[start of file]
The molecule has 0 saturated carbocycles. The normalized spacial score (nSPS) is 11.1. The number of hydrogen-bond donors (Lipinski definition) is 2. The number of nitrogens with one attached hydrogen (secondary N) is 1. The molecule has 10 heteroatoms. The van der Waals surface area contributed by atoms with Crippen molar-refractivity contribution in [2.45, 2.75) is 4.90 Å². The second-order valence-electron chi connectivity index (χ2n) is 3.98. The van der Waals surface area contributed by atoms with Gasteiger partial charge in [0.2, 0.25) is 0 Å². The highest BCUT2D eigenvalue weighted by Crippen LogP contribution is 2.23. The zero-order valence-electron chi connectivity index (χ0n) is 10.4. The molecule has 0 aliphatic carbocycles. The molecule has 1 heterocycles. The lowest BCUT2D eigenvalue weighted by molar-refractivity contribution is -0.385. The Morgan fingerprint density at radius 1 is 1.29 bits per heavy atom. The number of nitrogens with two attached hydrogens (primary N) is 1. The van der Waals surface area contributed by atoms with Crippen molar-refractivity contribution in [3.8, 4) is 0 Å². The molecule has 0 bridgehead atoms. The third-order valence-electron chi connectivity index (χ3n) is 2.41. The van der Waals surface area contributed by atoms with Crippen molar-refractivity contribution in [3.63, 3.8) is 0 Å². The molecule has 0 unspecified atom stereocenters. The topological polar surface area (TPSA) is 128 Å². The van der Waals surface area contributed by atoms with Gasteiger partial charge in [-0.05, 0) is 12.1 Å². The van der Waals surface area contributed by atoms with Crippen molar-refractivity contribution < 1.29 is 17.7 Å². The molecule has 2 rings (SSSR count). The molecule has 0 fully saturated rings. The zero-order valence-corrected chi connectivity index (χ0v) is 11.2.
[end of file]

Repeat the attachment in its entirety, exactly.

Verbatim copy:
The molecule has 0 saturated carbocycles. The normalized spacial score (nSPS) is 11.1. The number of hydrogen-bond donors (Lipinski definition) is 2. The number of nitrogens with one attached hydrogen (secondary N) is 1. The molecule has 10 heteroatoms. The van der Waals surface area contributed by atoms with Crippen molar-refractivity contribution in [2.45, 2.75) is 4.90 Å². The second-order valence-electron chi connectivity index (χ2n) is 3.98. The van der Waals surface area contributed by atoms with Gasteiger partial charge in [0.2, 0.25) is 0 Å². The highest BCUT2D eigenvalue weighted by Crippen LogP contribution is 2.23. The zero-order valence-electron chi connectivity index (χ0n) is 10.4. The molecule has 0 aliphatic carbocycles. The molecule has 1 heterocycles. The lowest BCUT2D eigenvalue weighted by molar-refractivity contribution is -0.385. The Morgan fingerprint density at radius 1 is 1.29 bits per heavy atom. The number of nitrogens with two attached hydrogens (primary N) is 1. The van der Waals surface area contributed by atoms with Crippen molar-refractivity contribution in [3.8, 4) is 0 Å². The molecule has 0 bridgehead atoms. The third-order valence-electron chi connectivity index (χ3n) is 2.41. The van der Waals surface area contributed by atoms with Crippen molar-refractivity contribution in [3.63, 3.8) is 0 Å². The molecule has 0 unspecified atom stereocenters. The topological polar surface area (TPSA) is 128 Å². The van der Waals surface area contributed by atoms with Gasteiger partial charge in [-0.05, 0) is 12.1 Å². The van der Waals surface area contributed by atoms with Crippen molar-refractivity contribution < 1.29 is 17.7 Å². The molecule has 2 rings (SSSR count). The molecule has 0 fully saturated rings. The zero-order valence-corrected chi connectivity index (χ0v) is 11.2.